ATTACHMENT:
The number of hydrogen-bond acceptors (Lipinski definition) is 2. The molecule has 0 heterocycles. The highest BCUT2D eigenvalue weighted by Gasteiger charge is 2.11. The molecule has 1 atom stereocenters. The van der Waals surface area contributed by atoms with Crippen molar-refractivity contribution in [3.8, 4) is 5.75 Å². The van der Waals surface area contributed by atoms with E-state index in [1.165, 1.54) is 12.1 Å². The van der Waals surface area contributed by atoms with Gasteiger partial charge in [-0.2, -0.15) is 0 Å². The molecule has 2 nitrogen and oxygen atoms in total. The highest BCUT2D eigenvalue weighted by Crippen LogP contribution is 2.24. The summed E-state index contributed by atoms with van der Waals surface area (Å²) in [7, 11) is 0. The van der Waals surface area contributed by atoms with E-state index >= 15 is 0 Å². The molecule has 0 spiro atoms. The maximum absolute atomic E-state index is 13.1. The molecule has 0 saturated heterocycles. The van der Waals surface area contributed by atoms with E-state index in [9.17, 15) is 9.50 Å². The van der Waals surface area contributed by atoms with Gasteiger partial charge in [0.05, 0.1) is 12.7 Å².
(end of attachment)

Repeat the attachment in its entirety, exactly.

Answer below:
The number of hydrogen-bond acceptors (Lipinski definition) is 2. The molecule has 0 heterocycles. The highest BCUT2D eigenvalue weighted by Gasteiger charge is 2.11. The molecule has 1 atom stereocenters. The van der Waals surface area contributed by atoms with Crippen molar-refractivity contribution in [3.8, 4) is 5.75 Å². The van der Waals surface area contributed by atoms with E-state index in [1.165, 1.54) is 12.1 Å². The van der Waals surface area contributed by atoms with Gasteiger partial charge in [-0.2, -0.15) is 0 Å². The molecule has 2 nitrogen and oxygen atoms in total. The highest BCUT2D eigenvalue weighted by Crippen LogP contribution is 2.24. The summed E-state index contributed by atoms with van der Waals surface area (Å²) in [7, 11) is 0. The van der Waals surface area contributed by atoms with E-state index >= 15 is 0 Å². The molecule has 0 spiro atoms. The maximum absolute atomic E-state index is 13.1. The molecule has 0 saturated heterocycles. The van der Waals surface area contributed by atoms with E-state index in [9.17, 15) is 9.50 Å². The van der Waals surface area contributed by atoms with Gasteiger partial charge in [0.05, 0.1) is 12.7 Å².